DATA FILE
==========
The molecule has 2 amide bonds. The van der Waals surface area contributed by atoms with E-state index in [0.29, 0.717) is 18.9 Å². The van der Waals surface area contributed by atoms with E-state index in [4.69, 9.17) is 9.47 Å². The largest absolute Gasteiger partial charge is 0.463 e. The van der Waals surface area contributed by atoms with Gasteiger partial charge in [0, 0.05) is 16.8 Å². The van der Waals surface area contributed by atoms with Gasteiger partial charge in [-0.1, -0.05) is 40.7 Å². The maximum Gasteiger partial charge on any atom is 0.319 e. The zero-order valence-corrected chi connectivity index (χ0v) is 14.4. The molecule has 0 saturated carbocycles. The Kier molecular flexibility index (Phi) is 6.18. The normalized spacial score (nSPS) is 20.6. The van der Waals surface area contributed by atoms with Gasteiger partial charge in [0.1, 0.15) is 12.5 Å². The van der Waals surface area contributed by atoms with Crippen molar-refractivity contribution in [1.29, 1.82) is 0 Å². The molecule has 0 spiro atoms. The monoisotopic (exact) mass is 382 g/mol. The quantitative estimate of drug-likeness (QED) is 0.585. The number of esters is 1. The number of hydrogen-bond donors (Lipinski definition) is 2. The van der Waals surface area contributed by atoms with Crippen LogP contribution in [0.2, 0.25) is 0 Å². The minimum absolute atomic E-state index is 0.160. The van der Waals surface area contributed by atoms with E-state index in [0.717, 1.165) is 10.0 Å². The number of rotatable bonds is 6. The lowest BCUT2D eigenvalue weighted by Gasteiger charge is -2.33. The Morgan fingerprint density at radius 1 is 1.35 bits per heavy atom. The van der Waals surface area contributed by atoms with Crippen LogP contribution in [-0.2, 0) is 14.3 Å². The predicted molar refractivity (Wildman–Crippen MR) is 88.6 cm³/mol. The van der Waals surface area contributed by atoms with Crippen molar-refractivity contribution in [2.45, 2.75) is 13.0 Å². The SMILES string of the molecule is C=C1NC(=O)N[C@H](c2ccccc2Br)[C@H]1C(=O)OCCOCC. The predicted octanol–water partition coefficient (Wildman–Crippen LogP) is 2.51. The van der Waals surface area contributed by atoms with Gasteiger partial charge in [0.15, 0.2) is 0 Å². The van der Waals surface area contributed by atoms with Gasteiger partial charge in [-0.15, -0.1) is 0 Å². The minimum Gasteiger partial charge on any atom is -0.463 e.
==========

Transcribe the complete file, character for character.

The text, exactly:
The molecule has 2 amide bonds. The van der Waals surface area contributed by atoms with E-state index in [0.29, 0.717) is 18.9 Å². The van der Waals surface area contributed by atoms with E-state index in [4.69, 9.17) is 9.47 Å². The largest absolute Gasteiger partial charge is 0.463 e. The van der Waals surface area contributed by atoms with Gasteiger partial charge in [0, 0.05) is 16.8 Å². The van der Waals surface area contributed by atoms with Gasteiger partial charge in [-0.1, -0.05) is 40.7 Å². The maximum Gasteiger partial charge on any atom is 0.319 e. The zero-order valence-corrected chi connectivity index (χ0v) is 14.4. The molecule has 0 saturated carbocycles. The Kier molecular flexibility index (Phi) is 6.18. The normalized spacial score (nSPS) is 20.6. The van der Waals surface area contributed by atoms with Gasteiger partial charge in [0.1, 0.15) is 12.5 Å². The van der Waals surface area contributed by atoms with Crippen molar-refractivity contribution in [1.29, 1.82) is 0 Å². The molecule has 0 spiro atoms. The monoisotopic (exact) mass is 382 g/mol. The quantitative estimate of drug-likeness (QED) is 0.585. The number of esters is 1. The number of hydrogen-bond donors (Lipinski definition) is 2. The van der Waals surface area contributed by atoms with Crippen LogP contribution in [0.2, 0.25) is 0 Å². The minimum absolute atomic E-state index is 0.160. The van der Waals surface area contributed by atoms with E-state index in [0.717, 1.165) is 10.0 Å². The number of rotatable bonds is 6. The lowest BCUT2D eigenvalue weighted by Gasteiger charge is -2.33. The Morgan fingerprint density at radius 1 is 1.35 bits per heavy atom. The van der Waals surface area contributed by atoms with Crippen LogP contribution in [-0.2, 0) is 14.3 Å². The predicted molar refractivity (Wildman–Crippen MR) is 88.6 cm³/mol. The van der Waals surface area contributed by atoms with Crippen molar-refractivity contribution in [2.45, 2.75) is 13.0 Å². The SMILES string of the molecule is C=C1NC(=O)N[C@H](c2ccccc2Br)[C@H]1C(=O)OCCOCC. The predicted octanol–water partition coefficient (Wildman–Crippen LogP) is 2.51. The van der Waals surface area contributed by atoms with Gasteiger partial charge in [0.15, 0.2) is 0 Å². The van der Waals surface area contributed by atoms with Gasteiger partial charge in [-0.15, -0.1) is 0 Å². The minimum Gasteiger partial charge on any atom is -0.463 e.